Thermal bridging is the name given to the flow of heat through your home from one object to another. Wood and other traditional construction materials can conduct heat easily, and this means that despite having insulation in place, heat can still escape via objects or materials in the home.
There are some measures that can be taken. Having effective cavity walls with a layer of insulation will reduce this problem, as will fitting good quality, well-insulated windows. By using cavity closures around the window frames and door frames in particular, you can prevent significant heat loss and temperature shifts.
Though it can be difficult and sometimes costly to fit insulation into the walls of older homes, there are still ways to prevent thermal bridging. For example, when laying insulation in an attic, it’s important to cover the ceiling joists with a thick layer of insulation, as these are a particular thermal bridging spot.
Every cavity should also be covered well. A common mistake with attic insulation is to only go as far as the framing of the ceilings, leaving the frames themselves exposed. This enables heat to transfer to the frames and ultimately escape. Although the frames of the roof cannot be covered, the joists certainly can.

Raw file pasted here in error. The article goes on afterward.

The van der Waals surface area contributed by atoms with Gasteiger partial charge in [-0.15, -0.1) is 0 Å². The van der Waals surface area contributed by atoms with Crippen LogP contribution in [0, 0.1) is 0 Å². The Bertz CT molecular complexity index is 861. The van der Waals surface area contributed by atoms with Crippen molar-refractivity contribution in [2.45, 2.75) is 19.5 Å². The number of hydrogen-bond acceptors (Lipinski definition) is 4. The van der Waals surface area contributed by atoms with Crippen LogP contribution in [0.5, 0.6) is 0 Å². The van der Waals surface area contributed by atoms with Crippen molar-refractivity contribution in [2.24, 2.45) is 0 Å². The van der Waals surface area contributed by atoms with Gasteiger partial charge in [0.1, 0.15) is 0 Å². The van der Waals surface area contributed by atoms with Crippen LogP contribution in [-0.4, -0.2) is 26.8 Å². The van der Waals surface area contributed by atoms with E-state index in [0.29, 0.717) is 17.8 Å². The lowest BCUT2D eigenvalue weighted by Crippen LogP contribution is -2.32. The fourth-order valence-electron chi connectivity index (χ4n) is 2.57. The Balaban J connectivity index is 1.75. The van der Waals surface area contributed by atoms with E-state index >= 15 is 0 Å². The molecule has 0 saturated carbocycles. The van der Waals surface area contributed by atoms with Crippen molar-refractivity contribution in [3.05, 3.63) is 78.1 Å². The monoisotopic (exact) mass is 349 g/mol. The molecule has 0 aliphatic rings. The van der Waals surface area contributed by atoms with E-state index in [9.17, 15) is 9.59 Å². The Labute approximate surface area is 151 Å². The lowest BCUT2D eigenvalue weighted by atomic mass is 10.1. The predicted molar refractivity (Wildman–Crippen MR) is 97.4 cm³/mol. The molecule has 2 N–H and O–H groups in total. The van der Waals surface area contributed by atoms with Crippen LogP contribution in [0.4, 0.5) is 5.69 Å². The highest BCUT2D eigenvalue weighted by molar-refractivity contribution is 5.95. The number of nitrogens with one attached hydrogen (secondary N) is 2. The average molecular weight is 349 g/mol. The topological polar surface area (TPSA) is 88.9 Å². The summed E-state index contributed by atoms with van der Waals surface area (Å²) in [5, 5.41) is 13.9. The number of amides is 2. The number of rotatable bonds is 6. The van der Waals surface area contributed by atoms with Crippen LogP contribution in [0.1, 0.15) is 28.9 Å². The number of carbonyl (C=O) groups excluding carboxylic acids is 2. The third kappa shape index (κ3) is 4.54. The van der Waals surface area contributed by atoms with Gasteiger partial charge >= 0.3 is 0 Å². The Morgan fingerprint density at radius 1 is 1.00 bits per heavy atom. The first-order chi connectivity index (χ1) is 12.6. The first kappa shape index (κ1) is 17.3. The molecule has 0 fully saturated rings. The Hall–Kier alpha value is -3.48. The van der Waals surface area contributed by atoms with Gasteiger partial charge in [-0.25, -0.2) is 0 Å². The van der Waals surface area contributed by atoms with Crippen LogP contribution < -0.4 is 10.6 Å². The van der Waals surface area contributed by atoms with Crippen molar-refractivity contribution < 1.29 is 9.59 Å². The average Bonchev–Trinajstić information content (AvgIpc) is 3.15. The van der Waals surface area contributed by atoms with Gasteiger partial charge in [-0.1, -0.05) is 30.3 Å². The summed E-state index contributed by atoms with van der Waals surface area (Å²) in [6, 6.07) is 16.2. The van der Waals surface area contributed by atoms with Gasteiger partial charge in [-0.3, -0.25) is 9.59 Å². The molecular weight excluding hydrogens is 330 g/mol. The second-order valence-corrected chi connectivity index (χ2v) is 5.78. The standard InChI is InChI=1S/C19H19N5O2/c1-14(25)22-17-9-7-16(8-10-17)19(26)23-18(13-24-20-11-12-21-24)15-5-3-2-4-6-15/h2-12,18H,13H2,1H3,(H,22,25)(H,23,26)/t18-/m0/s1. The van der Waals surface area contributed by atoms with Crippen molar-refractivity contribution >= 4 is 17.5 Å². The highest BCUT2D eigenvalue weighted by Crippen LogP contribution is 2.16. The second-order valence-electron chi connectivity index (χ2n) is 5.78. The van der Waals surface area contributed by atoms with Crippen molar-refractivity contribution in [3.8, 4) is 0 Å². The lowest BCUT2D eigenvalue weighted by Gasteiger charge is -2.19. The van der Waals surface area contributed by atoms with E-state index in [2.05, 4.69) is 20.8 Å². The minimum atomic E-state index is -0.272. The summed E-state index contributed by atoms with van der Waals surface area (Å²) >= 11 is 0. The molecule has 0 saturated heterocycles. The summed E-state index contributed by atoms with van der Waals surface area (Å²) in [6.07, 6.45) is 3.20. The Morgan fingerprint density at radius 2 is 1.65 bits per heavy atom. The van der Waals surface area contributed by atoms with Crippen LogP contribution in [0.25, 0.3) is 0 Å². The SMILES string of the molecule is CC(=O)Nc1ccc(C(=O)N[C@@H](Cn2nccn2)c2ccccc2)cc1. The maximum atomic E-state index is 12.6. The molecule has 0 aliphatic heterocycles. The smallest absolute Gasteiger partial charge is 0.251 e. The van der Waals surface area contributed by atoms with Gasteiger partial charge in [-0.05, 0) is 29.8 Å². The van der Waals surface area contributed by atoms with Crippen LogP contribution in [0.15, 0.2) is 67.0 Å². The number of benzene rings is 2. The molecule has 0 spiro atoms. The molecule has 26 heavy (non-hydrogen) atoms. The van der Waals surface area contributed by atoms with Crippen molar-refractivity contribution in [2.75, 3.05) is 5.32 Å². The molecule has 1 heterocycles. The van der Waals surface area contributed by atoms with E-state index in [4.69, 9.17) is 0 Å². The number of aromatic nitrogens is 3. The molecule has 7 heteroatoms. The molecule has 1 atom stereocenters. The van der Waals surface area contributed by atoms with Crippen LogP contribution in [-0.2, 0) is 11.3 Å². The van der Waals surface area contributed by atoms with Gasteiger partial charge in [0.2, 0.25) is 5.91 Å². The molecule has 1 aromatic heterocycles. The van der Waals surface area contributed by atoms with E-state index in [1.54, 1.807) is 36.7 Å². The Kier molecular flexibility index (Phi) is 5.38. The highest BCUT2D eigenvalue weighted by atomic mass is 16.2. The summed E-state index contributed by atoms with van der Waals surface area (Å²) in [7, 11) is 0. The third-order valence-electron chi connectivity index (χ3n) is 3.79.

There are some other tricks that people with older homes can employ to help keep in the heat. Thermal, heat-reflecting is a recent product introduced on the market that helps reduce thermal bridging and provides added insulation to your home.
Exterior outlets are big offenders when it comes to letting heat escape. Reduce the problem with some insulating placed between them and the walls of the house.
Of course, windows and doors are the number one hot spot for thermal bridging. Aluminum frames in particular will let heat through easily as will single panes of glass. Replacing any windows and doors in your home with uPVC windows that are thermally insulated will effectively help heat stay in your house. As well as keeping your fuel bills down, uPVC is an environmentally friendly material because it is 100% recyclable and extremely long lasting. You won’t need to replace your uPVC windows for decades.
Addressing these few thermal bridging offenders will help reduce your heating bills and create a warmer environment in which to spend those cooler months of the year.
(article includes information provided by Chris Coxon, a British thermal bridging expert)